^table of contents
I was born just twenty years after we got rid of the
Turks. 1898. So yes, this makes me seventy-one. And yes, I’m grumpy.
I’m mean. I smell like all old men do. I am a walking pain, hips,
shoulders, knees and elbows. I lie awake at night. I call my
daughter by my grandson’s name and I remember the day I met my wife
much better than yesterday, or today. August 2, I think. 1969. Last
night I pissed my bed and who knows what joy tonight will bring? I
am in no way original or new. Although, I might be jealous of a man
who’s sixty years dead.
Read "Makedonija" in its entirety online at Five Chapters.
The Letter ^table of contents
It’s not like Grandmoms is urging me to steal from the British. But she knows I can’t help it. So when I walk under the trellis she looks up from her newspaper and says, Maria, today Missis was seen at the store with new earrings. Real pearls.
She tells me to tie the end of a loose vine string and while I tie it Grandmoms says, I’m not saying, you know. But we could split it down the middle.
I throw her this look. She says, Sixty-forty? and then she’s back to her paper. Turning one page and licking her fingers to turn the next, like the ink on her fingers is honey.
"The Letter" appeared in issue 13 of A Public Space. Read more here.
A Picture With Yuki ^table of contents
We’d learned about the in vitro program in Sofia last
year, from a friend of my mom’s - a forty-something school teacher,
who after many barren years was now, finally, the mother of twins –
Lazar and Leopold, or some similar sounding madness.
By that time, Yuki and I had been married and had tried to conceive for eighteen months. We consulted a doctor in Chicago, a Bulgarian my friends at O’Hare recommended. It turned out there was something the matter with Yuki’s fallopian tubes. It would be very hard, the doctor said, to get pregnant as nature designed it, though by all means, he said, keep trying. It would be easier to try other means, but these, of course, required hefty sums. I am a luggage loader at O’Hare. Yuki waits tables at a low-level sushi restaurant, imaginatively named Tokyo Sushi, and on the side baby-sits youngster Americans, whose parents have deemed her speaking Japanese to their children somehow beneficial. We cannot produce hefty sums.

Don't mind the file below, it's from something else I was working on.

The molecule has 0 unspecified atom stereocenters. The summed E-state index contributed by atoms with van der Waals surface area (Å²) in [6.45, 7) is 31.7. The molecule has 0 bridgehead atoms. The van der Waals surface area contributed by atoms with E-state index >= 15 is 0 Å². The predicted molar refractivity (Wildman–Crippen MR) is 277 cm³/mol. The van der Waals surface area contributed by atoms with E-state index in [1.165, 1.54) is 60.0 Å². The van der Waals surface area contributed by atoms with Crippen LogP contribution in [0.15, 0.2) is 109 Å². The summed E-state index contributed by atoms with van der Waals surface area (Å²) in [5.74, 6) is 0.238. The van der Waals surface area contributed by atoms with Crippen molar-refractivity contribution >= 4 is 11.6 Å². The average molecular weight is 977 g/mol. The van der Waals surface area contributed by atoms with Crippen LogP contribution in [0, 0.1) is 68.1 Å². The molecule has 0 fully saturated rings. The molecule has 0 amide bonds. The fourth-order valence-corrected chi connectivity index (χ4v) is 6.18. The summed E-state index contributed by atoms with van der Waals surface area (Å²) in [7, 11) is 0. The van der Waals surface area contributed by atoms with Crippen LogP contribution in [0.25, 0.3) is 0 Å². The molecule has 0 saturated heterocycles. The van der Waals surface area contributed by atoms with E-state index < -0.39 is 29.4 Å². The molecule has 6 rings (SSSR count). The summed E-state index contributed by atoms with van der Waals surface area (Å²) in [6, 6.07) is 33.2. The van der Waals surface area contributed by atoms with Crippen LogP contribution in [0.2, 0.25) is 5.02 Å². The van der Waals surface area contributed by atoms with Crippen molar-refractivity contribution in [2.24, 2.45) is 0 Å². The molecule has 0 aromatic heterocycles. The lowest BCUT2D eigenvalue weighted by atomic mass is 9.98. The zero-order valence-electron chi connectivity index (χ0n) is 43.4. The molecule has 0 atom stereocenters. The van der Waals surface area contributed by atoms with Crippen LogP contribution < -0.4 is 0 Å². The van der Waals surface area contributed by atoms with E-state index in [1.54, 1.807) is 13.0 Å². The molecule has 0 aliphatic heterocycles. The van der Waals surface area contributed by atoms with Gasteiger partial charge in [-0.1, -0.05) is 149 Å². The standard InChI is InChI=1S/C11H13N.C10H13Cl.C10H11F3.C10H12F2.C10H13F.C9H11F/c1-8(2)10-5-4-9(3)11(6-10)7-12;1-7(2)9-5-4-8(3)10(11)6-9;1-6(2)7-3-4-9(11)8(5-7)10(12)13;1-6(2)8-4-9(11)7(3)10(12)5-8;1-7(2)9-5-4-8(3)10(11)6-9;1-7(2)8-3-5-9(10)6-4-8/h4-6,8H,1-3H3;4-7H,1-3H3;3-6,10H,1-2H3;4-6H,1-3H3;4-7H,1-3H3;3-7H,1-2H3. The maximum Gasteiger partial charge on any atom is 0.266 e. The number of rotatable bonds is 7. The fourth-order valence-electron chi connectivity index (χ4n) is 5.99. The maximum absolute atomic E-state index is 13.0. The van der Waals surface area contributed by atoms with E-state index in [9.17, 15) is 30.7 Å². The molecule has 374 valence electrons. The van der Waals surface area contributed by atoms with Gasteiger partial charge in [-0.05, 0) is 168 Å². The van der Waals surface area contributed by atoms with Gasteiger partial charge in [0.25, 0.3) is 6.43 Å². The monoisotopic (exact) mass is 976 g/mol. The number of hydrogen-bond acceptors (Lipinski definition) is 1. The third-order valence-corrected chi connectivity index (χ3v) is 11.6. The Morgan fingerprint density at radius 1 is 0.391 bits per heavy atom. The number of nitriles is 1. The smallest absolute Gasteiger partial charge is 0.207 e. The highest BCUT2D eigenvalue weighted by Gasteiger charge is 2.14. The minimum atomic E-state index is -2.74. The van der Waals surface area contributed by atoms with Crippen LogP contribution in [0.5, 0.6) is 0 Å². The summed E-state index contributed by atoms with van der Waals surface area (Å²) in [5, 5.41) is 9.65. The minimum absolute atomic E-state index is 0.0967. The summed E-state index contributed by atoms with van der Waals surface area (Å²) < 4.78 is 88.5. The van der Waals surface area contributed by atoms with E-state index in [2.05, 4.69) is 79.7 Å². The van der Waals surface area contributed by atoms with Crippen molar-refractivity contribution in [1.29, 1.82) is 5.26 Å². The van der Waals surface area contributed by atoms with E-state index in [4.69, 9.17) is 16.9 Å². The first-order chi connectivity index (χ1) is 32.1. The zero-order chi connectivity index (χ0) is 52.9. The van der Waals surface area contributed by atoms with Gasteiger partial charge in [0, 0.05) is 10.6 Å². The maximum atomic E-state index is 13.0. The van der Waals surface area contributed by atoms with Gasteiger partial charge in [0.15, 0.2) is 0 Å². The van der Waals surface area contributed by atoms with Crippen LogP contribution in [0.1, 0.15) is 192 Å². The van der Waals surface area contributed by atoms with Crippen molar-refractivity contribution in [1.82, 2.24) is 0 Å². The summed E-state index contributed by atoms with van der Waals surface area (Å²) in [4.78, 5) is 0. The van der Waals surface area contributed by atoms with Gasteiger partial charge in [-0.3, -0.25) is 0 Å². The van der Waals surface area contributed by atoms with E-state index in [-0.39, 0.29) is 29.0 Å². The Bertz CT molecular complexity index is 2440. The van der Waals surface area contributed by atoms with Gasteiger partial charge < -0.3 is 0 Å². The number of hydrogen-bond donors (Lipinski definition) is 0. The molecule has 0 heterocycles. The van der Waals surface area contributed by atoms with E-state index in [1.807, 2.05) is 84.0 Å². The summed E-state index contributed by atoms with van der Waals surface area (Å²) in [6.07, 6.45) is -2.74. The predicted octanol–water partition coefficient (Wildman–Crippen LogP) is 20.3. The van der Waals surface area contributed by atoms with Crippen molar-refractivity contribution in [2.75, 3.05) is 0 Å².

"A Picture with Yuki" appeared in issue 148 of One Story. You can read what I have to say about the story on their website.
Cross Thieves ^table of contents
Drugarki i drugari, dear comrades, please welcome the Amazing Rado!
This is how my father introduces me to the crowd. For the past seven years, at least once a week. Nursing homes, neighborhood retiree clubs – of the retired engineer, retired welder, crane-operator. There I am, in a room that smells of lavender spirit, in front of two rows of wheelchairs, trembling chins, dangling tubes, bags of urine, doing my mnemonic tricks to weak, Parkinsonian applause. And after that my father begins his rounds among the rows, an empty 3-liter jar in his hands. The label on the jar is peeled off almost completely and on the white space Father has scribbled boldly - Amazing Rado’s Scholarship Fund. But if you look closely, you’ll see a corner of the original label still standing and then you’ll know – this jar was once full of pickled cauliflower.
The Night Horizon ^table of contents
She fit like a stone in her father’s cupped palm when he
first held her. Yellow palm, stained from stringing leaves of
tobacco, and she bloody, blind, and quiet. She did not scream when
her father took her. She did not breathe. A bloody stone was all she
was back then. So her father shook her and smacked her face, and
then she screamed, and then she breathed.
He raised her up to the ceiling as if God had poor eyesight and wouldn’t see her down where she lay. He called her name, Kemal, which was his name really, the name of his father, and then repeated it, like a proud song, to make sure that up in the Jannah the angel had heard right and had written her name correctly in the big book.
“You cannot give your daughter a man’s name,” the hodja told him.
“It’s too late now,” her father answered. “It has been written.”
Devshirmeh ^table of contents
“It is well known, even before her birth, that my
great-grandmother would be the most beautiful woman in the world. So
on the day she draws her first breath men from all over come to pay
her tribute. The line in front of the house is so long that it takes